Earlier this week I attended three events, on consecutive evenings, which revealed much about British Jews and their relationships with Israel.
One discussed the rising boycott and delegitimisation campaign, another looked at support for Israel from the left, and the third was something altogether different, and, thankfully, more positive.
On Sunday I watched my JC colleague Jonathan Freedland bravely attempt to argue the case against cultural boycotts despite overpowering anti-Israel fervour which at times bordered on outright antisemitism.
Although Jonathan and his “opponent” on the night – Palestinian boycott activist and author Omar Barghouti – tried to keep the atmosphere on the panel as friendly as possible, the make-up of the audience meant Jonathan’s case was doomed to failure from the start of the debate – in fact even from before the start.
Taking my seat in the Southbank Centre I watched as familiar faces from the anti-Israel circuit showed up. Piling in one after another were the likes of Tony Greenstein and Deborah Fink, flanked by dozens of anti-Zionist supporters.
Meanwhile I saw barely a single recognisable pro-Israel face in the auditorium. My suspicions were proved right when the Q&A got underway after the panellists’ impressive opening statements for and against the motion on cultural boycotts.
The bombardment unleashed against Jonathan – who had already spoken out against the West Bank occupation and various aspects of Israeli government actions – was as ferocious as any I can recall against a Jewish panellist in recent years. The response to almost every word uttered by his fellow panellist, American author Carol Gould, was just as vitriolic, with the audience laughing, mocking, shouting and at times even hissing as she spoke.
What really struck me – and seemingly shocked Jonathan too – was how little interest the pro-boycotters had in any form of rational debate whatsoever. Practically every audience intervention was less question, more a direct attack on him and/or Israel. Not on Bibi’s administration per se, but on Israel herself.
They were vicious, argumentative, rude, and revealed views which were absolutely and utterly entrenched, without the slightest prospect of yielding as much as a millimetre to the anti-boycott panellists.
Jonathan summed the evening up rather aptly when he told the audience: “Tonight has been hugely revealing. I thought my disagreement with the boycott movement was because I want to see the end of occupation and you want to see the end of occupation and it was an argument about tactics. What has come through loud and clear is your motivation is not actually just the end of occupation but it’s with Israel itself – you have a fundamental problem with it.“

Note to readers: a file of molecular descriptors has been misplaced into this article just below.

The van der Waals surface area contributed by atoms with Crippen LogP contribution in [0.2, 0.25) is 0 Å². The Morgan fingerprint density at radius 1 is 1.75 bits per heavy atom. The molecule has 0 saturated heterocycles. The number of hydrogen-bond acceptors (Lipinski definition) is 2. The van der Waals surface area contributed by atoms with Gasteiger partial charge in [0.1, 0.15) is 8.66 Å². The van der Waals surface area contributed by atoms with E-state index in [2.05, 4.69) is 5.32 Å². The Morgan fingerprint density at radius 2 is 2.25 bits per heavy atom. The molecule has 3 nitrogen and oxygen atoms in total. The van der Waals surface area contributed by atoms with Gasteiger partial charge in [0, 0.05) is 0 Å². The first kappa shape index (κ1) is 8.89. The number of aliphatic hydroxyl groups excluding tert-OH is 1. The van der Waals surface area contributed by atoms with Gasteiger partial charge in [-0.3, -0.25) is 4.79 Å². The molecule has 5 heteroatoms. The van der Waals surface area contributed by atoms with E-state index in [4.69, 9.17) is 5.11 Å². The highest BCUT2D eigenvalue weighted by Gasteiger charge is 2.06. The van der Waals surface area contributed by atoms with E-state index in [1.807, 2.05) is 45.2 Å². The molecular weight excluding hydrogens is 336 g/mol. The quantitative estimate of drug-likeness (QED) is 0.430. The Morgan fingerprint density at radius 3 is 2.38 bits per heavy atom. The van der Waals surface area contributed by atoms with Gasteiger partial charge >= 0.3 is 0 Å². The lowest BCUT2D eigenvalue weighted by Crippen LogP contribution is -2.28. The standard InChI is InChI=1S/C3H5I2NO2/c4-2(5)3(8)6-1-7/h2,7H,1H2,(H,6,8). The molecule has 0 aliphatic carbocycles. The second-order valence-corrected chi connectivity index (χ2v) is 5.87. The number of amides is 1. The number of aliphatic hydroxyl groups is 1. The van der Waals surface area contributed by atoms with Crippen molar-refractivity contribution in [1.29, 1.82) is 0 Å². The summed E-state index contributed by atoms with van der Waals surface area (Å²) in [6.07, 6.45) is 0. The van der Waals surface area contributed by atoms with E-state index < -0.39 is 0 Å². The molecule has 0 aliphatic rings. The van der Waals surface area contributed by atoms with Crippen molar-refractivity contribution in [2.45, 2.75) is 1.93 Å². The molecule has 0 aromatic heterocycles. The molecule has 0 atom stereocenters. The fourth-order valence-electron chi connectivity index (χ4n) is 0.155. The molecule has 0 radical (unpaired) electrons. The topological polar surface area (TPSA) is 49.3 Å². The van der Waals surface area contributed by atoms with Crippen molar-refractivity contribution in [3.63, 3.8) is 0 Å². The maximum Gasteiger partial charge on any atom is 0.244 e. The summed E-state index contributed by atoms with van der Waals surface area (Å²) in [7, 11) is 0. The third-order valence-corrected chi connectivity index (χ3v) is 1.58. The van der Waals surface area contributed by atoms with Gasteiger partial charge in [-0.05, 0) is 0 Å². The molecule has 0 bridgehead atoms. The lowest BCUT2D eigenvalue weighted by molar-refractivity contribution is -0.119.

As shocking as the evening had been, what struck me later was a slightly different issue – where were the pro-Israel campaigners? Why, at a well-publicised, impressively-panelled, London Literary Festival event, had barely a single anti-boycott, pro-Israel activist turned up to either argue against the BDS brigade, or put forward a good word for the Jewish state? How could it be that as abusive question after abusive question rained down on Freedland and Gould, no one came to their defence? Even if there were friends of Israel in the audience, they kept their heads down.
At Parliament on Tuesday night I attended a fairly glum Labour Friends of Israel event at which another panel debated the difficulties facing the left when defending Israel while in opposition.
Former Middle East Minister Ivan Lewis encouraged supporters to promote Israel’s positives and be less defensive.
The Bury South MP rightly pointed out that the boycott and delegitimisation campaigns had led to a “siege mentality” among Israel supporters, telling them that they should “not allow themselves to always be judged through the prism of being defensive”.